Inside The Life Of A Sovereign Citizen
By Ben Hall
NASHVILLE, Tenn. -- He's a 69-year-old veteran who says he is no longer an American citizen.
"I am an American sovereign of the Republic of the United States of America," said Hollis Fay Summers. "I do know there's a lot of us."
He is part of a growing movement that the FBI labels domestic terrorism, but Summers said he is not violent.
"I am strictly for doing what I believe is right under the constitution," said Summers.
Summers lives in Union County, Tennessee. He became a sovereign four years ago after attending a seminar in Alabama.
Sovereigns believe you can separate yourself from government control and access secret government accounts by filing the right paperwork in court.
Summers is now in a battle with his bank which claims he is living in his home illegally.
He admitted he hasn't paid a mortgage in at least three years, but claims he paid off the loan in full, using money from his secret government account.
"I paid for the house, that's all I'll say about it. The house is paid for in full," Summers said.
NewsChannel 5 Investigates responded, "But the bank doesn't say that."
Summers said, "Well they agreed to it."
He claimed the bank agreed to it because it did not respond to papers he filed in court announcing he paid off the loan.
Sovereigns wage most of their battles in court by filing numerous court documents.
"That's the court papers I've got ready to file tomorrow," Summers said as he showed us his office.
He spends hours each day typing thousands of pages.
Retired federal ATF agent James Cavanaugh spent his career monitoring anti-government groups like sovereigns.
"Sovereigns are people who operate on the lunatic fringe of America," Cavanaugh said.
He said sovereigns' anti-government message has lead to dangerous confrontations with law enforcement.
But their constant court filings cause enormous problems across the country.
"This clogs up the courts and takes time from government employees. Lawyers have got to say this is nothing. This is frivolous," Cavanaugh said.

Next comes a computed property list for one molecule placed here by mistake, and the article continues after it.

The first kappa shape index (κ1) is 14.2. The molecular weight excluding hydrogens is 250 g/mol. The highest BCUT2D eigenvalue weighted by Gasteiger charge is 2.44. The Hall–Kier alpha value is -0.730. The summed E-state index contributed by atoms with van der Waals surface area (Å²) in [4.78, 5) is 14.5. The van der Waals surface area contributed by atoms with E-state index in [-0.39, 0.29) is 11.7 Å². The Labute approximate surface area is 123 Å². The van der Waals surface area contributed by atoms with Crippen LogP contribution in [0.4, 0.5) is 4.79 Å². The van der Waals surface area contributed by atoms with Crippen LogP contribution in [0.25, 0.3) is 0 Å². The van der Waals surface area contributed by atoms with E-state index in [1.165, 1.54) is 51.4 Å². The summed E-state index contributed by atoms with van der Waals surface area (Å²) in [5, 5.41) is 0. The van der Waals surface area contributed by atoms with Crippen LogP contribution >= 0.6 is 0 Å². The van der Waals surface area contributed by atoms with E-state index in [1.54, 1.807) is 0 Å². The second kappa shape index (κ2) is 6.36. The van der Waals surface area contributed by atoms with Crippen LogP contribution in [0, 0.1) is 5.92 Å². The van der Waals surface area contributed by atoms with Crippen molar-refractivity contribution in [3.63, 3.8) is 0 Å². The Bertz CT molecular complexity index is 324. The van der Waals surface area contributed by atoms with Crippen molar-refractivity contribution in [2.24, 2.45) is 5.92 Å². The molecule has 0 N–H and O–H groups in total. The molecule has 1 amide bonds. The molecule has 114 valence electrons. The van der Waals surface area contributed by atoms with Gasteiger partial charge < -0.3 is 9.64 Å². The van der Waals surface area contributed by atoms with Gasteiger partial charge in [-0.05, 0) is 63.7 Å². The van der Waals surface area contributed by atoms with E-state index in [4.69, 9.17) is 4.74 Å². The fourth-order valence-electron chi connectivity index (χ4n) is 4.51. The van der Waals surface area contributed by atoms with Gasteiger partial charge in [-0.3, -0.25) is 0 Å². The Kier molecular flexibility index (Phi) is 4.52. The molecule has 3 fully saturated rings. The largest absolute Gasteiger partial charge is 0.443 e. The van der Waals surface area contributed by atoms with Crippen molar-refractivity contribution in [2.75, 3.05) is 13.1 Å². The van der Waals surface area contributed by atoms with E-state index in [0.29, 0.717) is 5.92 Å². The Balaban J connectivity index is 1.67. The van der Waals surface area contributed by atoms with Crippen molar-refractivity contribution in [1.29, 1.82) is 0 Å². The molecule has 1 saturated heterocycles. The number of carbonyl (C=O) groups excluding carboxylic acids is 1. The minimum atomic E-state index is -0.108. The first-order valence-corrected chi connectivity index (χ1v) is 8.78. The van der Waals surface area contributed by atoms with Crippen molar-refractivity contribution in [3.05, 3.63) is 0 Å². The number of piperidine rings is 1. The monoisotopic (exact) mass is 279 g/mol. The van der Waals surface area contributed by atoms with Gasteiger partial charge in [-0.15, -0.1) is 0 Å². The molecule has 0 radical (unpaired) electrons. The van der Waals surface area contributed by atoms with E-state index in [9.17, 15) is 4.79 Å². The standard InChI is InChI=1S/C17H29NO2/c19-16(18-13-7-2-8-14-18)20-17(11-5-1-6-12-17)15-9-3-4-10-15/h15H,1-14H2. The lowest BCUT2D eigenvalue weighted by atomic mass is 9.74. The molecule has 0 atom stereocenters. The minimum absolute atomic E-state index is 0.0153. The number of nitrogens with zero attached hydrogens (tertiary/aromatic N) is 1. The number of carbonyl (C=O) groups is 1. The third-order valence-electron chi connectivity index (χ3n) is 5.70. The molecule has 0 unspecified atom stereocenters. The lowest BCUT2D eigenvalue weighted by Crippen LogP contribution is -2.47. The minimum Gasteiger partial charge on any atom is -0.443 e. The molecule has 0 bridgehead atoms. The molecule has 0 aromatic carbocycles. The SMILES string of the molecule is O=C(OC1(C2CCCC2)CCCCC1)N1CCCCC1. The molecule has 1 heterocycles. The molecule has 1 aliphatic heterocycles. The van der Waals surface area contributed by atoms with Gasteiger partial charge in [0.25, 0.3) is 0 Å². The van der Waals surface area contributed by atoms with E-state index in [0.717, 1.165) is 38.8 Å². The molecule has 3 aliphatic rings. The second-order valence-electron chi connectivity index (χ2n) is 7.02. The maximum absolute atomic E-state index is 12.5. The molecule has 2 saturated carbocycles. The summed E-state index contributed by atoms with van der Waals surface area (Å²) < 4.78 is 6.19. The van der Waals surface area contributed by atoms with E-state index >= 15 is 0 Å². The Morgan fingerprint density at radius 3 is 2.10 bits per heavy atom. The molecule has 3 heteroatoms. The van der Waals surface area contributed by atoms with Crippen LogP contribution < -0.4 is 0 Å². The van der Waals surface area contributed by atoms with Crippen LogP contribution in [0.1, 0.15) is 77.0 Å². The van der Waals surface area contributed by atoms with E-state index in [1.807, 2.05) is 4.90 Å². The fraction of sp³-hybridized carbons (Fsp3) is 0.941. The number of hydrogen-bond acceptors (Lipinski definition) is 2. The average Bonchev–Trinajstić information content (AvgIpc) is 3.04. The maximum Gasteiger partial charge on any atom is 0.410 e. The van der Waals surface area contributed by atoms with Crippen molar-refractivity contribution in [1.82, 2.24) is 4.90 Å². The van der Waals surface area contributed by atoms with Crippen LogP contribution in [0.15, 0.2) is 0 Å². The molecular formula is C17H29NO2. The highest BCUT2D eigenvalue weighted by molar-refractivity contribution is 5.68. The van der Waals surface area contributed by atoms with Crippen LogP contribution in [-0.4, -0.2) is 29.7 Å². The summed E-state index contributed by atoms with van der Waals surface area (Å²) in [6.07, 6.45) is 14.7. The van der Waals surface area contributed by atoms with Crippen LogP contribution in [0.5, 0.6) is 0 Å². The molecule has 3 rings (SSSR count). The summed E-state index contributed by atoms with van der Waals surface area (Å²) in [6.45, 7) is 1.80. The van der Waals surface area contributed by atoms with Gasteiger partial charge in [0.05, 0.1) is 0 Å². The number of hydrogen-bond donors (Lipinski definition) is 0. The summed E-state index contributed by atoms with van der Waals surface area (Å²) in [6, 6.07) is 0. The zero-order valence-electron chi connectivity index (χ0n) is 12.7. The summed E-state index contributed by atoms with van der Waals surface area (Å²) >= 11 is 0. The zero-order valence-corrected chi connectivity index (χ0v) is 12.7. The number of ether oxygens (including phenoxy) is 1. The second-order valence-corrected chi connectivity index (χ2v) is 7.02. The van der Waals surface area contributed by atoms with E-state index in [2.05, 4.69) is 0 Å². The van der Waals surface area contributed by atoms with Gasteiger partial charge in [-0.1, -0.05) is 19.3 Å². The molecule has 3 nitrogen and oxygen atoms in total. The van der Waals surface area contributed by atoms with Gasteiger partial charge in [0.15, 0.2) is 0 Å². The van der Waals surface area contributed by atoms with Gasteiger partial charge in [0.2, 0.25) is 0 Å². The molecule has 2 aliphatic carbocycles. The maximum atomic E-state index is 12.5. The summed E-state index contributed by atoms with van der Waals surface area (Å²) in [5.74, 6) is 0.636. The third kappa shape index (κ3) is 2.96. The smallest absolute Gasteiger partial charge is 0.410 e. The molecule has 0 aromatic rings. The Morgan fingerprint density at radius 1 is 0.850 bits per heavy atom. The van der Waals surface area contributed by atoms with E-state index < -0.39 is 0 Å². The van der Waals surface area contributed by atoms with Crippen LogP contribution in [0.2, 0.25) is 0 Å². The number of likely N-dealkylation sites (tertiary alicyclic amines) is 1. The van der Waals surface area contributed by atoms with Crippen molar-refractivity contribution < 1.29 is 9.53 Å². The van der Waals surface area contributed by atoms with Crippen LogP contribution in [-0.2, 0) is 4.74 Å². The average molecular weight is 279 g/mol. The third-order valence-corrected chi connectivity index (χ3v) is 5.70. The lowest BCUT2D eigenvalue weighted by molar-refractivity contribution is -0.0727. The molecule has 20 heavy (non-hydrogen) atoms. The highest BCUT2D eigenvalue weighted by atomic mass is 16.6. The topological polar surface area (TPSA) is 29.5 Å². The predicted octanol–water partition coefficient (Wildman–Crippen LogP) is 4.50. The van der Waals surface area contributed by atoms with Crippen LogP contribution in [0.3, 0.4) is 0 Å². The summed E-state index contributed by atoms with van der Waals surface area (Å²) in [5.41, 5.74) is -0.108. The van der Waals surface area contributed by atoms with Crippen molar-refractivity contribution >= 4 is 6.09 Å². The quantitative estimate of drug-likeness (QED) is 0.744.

One of Summers' court filings actually attempts to change the definition of the word "frivolous."
He claims that, in his sovereign language, frivolous really means "true and correct."
NewsChannel 5 Investigates asked, "If somebody says this is crazy, what do you say?"
Summers responded, "Read it and see."
When you read what he has filed at the Register of Deeds office in Nashville, you find several billion-dollar liens against people involved in his foreclosure, including the bank president and realtor.
"It makes them think twice before they come after your house," said Summers.
The liens are usually dismissed as frivolous, but they can take time and money to remove.
"This is retribution. This is paper terrorism," said Cavanaugh. "He's going to do something to you."
Summers admits he's been interviewed by the FBI but says they are leaving him alone.
"We're not a paper terrorist group. We're not a political group. We're not a subversive group," Summers said.
His problems with the bank aren't going away. Our interview was interrupted by a loud noise outside. It turned out to be a large dumpster sent by the bank.
NewsChannel 5 Investigates asked, "From your point of view do they have the right to put that dumpster there?"
Summers responded, "Since it's under appeal in Superior Court, they have no right to do anything. Everything is cease and desist until it's over."
Like sovereigns across the country, Summers will keep filing court documents believing he can beat the system.
NewsChannel 5 Investigates asked, "How much longer do you think you'll be able to stay in your house?"
Summers responded, "I don't plan on leaving. I haven't packed my bags yet."